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Tuesday, August 20, 2013

on my birthday

As I wake in the black dark of 4 A.M. on my 37th birthday, I am struck with a brilliant clarity that I will struggle to organize in some coherent way before I hear little feet thumping overhead.

In my early days as a mom, and even still sometimes, I often felt caught off guard that I actually was a mom.  I would be in the bathroom stall and Target and one of my girls say, "Mom?" and then tell me a story or ask me a wildly inappropriate question in the polite silence of the public restroom.  I would be initially baffled, thinking how did I become someone's mother?  How is it that I am responsible for the safety, shaping and care of two individuals other than myself?

Sometimes I would have to talk myself out of calling Sandi and saying, "You really should come pick these kids up right away.  I'm not sure I know how to do this."

In her book, Broken Open, Elizabeth Lesser talks about the phoenix process which is an idea of personal transformation based on the mythical phoenix bird: the old burns and from the ashes the new emerges.  It can be used to describe many aspects of living.  Lesser talks about how parenting itself is the ultimate phoenix process wherein your heart is continually broken open and new ways of living and loving pour in. 

As I wake up this morning, I sit with tender acceptance of my life being one big phoenix process with parenting being at the very center.

I think I came into the world a naturally happy person but life made its mark on me very early on.  I have spent much of my adulthood trying to negotiate the joyful nature of my being with the scars that I carry.  From day to day, I don't know how to be loyal to each without feeling ripped down the middle.  It probably sounds ridiculous to be loyal to suffering, but if you have ever suffered, you will know what I mean.  It is sort of like being devoted to your family even though they might make you crazy.

Often lately I stand squarely in the middle of my life, my heart open and unguarded, and I am utterly overwhelmed at the arresting beauty and the exquisite pain of being alive and loving other people.  I can see how I have built protective walls around myself to live, but remain slightly apart from, the deepest connections in this life.  I ache for all that I have missed while I've been busy guarding my heart: all the moments I didn't fully take in because my mind was on the future or my body was rushing around.  I grieve for all I missed, even though I was right there, of the girls' youngest years because I was so afraid of being their mom and getting it wrong.  I was unnerved by the deep and abiding love I had for them that made me feel weak and vulnerable.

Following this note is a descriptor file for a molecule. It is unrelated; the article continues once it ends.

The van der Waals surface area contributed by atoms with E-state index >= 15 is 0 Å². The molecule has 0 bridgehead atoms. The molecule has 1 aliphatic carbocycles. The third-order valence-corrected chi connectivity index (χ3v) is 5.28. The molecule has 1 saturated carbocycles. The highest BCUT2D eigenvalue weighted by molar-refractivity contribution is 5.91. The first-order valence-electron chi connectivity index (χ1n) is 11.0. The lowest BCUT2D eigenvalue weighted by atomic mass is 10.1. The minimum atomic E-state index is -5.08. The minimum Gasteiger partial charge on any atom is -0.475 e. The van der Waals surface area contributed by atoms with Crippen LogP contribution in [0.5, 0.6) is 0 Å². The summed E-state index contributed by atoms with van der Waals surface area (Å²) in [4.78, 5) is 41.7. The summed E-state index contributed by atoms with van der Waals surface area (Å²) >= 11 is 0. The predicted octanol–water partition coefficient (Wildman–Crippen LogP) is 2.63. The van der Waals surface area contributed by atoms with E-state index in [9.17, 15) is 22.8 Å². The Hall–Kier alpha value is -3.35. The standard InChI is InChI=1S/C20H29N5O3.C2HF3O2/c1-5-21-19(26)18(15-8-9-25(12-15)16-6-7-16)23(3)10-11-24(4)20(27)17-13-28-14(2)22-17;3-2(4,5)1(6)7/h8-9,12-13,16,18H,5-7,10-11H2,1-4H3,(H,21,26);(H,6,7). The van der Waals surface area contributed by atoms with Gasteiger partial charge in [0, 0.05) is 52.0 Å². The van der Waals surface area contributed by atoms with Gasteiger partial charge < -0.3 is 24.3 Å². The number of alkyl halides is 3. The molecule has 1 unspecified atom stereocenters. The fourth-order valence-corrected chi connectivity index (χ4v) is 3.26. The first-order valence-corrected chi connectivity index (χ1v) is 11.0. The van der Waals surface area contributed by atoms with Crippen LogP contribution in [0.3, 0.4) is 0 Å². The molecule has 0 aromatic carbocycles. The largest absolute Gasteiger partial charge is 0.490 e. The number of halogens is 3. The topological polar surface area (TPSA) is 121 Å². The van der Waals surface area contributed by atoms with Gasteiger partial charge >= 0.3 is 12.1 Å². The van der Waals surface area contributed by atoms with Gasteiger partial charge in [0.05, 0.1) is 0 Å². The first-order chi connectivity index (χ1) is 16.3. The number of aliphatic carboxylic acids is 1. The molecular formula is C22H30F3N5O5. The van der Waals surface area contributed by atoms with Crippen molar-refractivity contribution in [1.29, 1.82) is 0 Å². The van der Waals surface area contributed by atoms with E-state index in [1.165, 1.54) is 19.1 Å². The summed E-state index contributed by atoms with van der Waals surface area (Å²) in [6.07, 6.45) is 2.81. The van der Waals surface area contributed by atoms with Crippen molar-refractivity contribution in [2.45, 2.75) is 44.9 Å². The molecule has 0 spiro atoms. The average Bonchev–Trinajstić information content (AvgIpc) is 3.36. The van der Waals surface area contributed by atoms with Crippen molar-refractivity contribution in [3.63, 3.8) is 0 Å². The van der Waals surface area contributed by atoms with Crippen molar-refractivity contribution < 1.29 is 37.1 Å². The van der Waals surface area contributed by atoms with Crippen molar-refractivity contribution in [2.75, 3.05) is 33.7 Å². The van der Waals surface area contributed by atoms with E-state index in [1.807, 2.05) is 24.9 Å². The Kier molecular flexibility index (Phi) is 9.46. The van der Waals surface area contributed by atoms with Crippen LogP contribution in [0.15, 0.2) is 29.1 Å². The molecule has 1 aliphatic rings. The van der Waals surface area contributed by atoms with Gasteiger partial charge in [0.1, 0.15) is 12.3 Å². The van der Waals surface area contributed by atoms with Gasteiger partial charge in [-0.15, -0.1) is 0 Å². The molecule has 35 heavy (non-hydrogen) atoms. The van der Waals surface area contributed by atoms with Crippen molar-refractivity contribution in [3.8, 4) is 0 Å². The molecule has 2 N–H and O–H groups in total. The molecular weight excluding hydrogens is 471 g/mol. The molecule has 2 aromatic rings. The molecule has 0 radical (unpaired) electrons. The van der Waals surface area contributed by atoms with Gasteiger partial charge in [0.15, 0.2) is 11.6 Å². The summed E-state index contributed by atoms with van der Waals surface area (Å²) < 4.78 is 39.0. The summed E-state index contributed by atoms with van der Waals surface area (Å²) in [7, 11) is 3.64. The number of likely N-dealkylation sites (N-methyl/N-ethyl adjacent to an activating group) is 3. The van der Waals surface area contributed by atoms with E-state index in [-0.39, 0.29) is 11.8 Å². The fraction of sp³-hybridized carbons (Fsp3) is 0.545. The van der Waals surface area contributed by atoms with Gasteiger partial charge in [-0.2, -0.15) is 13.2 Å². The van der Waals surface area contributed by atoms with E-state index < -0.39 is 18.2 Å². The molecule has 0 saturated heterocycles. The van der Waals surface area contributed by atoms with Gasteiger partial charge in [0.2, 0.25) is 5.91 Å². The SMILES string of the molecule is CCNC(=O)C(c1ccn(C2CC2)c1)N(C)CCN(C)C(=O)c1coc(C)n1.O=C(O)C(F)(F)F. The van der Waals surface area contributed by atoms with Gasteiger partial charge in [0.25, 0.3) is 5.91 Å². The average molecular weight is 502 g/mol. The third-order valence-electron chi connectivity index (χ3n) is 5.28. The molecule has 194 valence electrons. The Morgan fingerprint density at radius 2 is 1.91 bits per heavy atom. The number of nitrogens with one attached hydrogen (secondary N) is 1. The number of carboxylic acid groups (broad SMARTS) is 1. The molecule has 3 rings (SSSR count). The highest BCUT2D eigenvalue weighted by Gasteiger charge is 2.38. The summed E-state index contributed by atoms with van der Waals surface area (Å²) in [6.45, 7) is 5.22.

It is hard for me to accept how many times in my life the scars of my old hurts have been the lense through which I have looked.  Missing moments of connection by instead feeling isolation or exclusion have marked far too many of my close relationships.  It is as if I was unwittingly wearing an old pair of filthy glasses that made it impossible for me to see clearly.

This past year has been one of the most transformative of my life.   I have taken off the old glasses.  I have learned how to value the weight of what is in my heart, rather than the weight on the scale.  I have begun to accept the rawness of living a whole life and step into the bare spots where pain is present, rather than trying to circumvent it. I have begun to listen to myself and regard my own wisdom and knowing.

This year I have woken up to myself.  I have come home to myself.   And in so doing, I have arrived more fully in my life and in all my relationships.

I look at my children, the very ones I am not always sure I deserve, and remind myself that the most important thing I can do is love them.  I don't have to have the right parenting strategies or always feed them perfectly. I have to simply remain open and incredibly brave as I let the process of loving them smooth away my rough edges the way the tumbling tide makes sea glass out of broken shards. 

I can fully open my heart to my family and the experience of being alive even though I cannot control the unfolding of any of it.  I will grow old and die. My children will grow up and move on.  I will lose people I love.  My body will change.  These are not maybes they are certainties.  It is time to accept this and get in the ring anyway. 

I am grateful to be 37 today.  I am grateful to be a mom and to have been broken open by it. I am filled to overflowing with the love I have with Sandi and the amazing life we have created together.  I am forever changed by so many of the people I love and who love me.  Life is hard, painful, frightening.  It is also staggeringly beautiful, perfectly balanced and miraculous.  I finally understand this and no longer pretend it is different.

I don't want to waste one more precious second of this life worried about what I look like, how accomplished I am or what others think of me.  I want to stand with arms wide, my heart open and allow life to wash over me.

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